Running a logging server with dozens (if not hundreds or thousands) of devices logging to it, you may run into an issue with stale devices. Stale devices are just that- devices that have been configured to log to your server and, for whatever reason, managed to stop logging altogether. It should be logging, but doesn't.

It's a big problem with a few dozen devices. If you're responsible for the care and feeding of hundreds of logging endpoints, then it turns into a pain tracking them down.

I wrote up a script for my work Graylog servers which automate the efforts of identifying and alerting me of stale devices on a weekly basis. My script runs on the local Graylog server via cron. I also have a Stream setup which emails me whenever the stream reports new entries. Here's how I put it all together.

Setting Up The Script

Like my previous scripts, I'm going to use Python to make this one run as well. You'll be needing a couple of extra libraries to make it work. I used Python 2.7.6 on OS X and it runs without any issue. Extra libraries include:

  • Gelfclient - Simple GELF library for Python used to transmit messages to Graylog
  • Requests - We'll be using the superb Requests library to query the Graylog API for information

Installing the Libraries

You'll need to run the following on the device you'll be running the Python script on. This requires Root / Administrator access to install the libraries correctly

pip install gelfclient
pip install requests

Configuring the Script

I've copied the script up as a Gistfile. It should be relatively self-explanatory, but I'll go through the highlights, just in case.

  • myGraylogServer - IP address or FQDN of the Graylog server you will want to query
  • myGraylogUsername - Username of the account you want to perform queries with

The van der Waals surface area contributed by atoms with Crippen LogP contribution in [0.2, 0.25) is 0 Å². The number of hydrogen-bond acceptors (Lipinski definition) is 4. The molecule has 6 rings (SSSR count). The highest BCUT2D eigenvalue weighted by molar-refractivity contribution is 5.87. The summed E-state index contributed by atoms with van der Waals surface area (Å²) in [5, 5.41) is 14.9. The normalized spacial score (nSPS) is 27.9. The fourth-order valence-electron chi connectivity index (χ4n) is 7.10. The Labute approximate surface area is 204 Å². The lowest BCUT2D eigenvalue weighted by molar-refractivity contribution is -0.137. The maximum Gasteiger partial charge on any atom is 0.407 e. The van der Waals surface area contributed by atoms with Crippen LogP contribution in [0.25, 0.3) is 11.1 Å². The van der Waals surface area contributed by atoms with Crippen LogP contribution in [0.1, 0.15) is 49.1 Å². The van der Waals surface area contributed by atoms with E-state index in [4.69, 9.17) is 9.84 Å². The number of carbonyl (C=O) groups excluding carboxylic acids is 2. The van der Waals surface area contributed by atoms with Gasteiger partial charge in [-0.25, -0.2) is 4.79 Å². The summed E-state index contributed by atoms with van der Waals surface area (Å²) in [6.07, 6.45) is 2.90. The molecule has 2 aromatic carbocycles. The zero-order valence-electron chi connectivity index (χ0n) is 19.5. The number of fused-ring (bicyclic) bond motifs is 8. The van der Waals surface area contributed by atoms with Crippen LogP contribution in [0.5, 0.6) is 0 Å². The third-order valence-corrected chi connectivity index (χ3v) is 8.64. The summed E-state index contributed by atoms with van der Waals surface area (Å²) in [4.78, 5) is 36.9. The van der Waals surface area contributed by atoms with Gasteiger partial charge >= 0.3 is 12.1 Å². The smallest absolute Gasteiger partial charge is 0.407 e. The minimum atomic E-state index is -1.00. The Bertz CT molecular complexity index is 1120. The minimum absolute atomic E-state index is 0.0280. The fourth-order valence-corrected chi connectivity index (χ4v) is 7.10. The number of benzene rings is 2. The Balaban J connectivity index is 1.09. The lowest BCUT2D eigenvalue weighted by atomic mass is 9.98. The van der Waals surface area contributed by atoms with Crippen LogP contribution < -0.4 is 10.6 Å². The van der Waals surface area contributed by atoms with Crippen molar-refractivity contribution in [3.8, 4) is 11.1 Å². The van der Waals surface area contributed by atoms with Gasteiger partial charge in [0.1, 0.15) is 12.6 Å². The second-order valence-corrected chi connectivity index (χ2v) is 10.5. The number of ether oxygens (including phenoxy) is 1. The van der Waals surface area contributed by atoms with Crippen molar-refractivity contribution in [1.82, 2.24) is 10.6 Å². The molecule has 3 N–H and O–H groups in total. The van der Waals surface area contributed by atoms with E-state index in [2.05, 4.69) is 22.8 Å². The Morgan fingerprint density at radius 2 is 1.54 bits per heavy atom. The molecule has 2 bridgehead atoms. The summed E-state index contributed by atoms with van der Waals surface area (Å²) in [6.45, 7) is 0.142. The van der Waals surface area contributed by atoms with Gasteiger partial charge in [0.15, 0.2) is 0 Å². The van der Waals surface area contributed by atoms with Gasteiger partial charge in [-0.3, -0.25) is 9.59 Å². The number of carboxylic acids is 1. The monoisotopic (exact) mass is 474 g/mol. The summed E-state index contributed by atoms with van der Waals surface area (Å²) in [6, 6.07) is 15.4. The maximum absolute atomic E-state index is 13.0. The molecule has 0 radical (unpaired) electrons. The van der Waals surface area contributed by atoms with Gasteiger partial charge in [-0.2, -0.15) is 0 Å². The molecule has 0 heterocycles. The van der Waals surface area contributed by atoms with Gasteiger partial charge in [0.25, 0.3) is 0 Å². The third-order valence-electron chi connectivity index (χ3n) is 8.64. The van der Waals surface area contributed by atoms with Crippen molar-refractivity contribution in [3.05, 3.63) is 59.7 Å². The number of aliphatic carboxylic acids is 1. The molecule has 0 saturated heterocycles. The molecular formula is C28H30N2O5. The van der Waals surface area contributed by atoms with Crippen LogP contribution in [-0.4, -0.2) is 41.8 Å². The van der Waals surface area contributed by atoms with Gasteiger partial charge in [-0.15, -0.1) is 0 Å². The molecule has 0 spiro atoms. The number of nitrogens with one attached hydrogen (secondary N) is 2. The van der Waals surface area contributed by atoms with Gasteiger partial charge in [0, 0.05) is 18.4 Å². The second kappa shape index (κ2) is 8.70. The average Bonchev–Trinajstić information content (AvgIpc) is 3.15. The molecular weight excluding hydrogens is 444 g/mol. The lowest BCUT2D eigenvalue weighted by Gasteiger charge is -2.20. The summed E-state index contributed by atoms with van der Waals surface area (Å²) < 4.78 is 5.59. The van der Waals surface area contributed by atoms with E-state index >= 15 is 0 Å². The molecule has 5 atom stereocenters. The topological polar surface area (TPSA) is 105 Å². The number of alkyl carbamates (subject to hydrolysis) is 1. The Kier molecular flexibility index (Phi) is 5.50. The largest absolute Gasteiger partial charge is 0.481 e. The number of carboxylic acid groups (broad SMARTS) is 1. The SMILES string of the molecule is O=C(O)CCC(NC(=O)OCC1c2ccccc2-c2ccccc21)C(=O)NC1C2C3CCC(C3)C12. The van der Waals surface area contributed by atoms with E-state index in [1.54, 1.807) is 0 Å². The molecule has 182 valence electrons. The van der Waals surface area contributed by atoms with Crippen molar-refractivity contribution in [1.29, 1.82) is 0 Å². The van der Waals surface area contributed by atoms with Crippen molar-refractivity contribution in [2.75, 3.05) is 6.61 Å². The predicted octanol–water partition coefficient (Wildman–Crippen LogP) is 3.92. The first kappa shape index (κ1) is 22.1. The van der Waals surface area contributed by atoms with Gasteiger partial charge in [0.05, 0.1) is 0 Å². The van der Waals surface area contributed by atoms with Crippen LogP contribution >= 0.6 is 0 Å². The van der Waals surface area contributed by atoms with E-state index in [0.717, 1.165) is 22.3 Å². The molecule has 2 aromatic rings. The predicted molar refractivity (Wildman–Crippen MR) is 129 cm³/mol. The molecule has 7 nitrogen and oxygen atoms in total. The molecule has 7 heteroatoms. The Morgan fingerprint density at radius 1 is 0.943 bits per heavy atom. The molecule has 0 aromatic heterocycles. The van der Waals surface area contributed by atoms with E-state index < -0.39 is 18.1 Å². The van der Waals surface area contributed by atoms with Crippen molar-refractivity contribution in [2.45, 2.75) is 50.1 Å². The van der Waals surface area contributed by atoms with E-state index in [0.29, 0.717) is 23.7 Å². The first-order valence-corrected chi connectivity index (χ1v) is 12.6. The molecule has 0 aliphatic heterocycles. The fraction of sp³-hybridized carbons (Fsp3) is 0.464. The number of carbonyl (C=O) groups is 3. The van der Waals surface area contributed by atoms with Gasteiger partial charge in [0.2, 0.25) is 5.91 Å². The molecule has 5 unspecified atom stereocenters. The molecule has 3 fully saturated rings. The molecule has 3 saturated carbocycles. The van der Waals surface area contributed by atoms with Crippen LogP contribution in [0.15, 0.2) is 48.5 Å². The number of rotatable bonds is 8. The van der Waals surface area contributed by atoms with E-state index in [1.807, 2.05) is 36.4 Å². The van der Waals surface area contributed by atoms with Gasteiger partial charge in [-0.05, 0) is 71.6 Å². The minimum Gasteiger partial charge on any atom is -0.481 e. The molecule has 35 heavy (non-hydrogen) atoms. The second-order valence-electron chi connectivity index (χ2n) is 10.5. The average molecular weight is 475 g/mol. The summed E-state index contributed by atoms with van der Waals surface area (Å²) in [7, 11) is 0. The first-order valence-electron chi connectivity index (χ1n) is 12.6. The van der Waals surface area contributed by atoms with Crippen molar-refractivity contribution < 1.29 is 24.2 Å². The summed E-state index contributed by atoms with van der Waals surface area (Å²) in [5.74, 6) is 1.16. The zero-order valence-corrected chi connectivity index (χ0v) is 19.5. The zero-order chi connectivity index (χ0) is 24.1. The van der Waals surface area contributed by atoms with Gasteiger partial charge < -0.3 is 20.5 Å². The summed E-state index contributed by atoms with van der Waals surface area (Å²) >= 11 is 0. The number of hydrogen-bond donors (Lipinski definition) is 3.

• myGraylogPassword - So far, so good. You got this
  • nowTime - You should think of this as what is the closest time to now that I want to see sources from. Since I run my script on a weekly basis, I'm configuring the nowTime to the past 24 hours (86400 seconds)
  • previousTime - Same thing. Think of it as what is the earliest period I want to see sources from. I went with one week here, so previousTime is 604800 seconds.

Running the Script

  1. When the script runs, it queries the Graylog server for a list of all devices which have been logging to it in the past 24 hours.
  2. Next, it queries the Graylog server for a list of all devices which have been logging to it over the past week.
  3. If there is no difference between the two, it quietly dies and waits to be run again sometime.
  4. If there is a difference, then a list of sources are generated.
  5. That list is sent to the Graylog server with a source named stale_devices.

Graylog Alerting

From here, it's pretty easy to create a new stream to search for source:stale_devices. You can configure alerting as you see fit, and receive alerts for new entries into the stream as you see fit.

In my setup, I have a small Cron job which runs every Friday morning. So, I get to review and remediate any iffy devices before the weekend happens.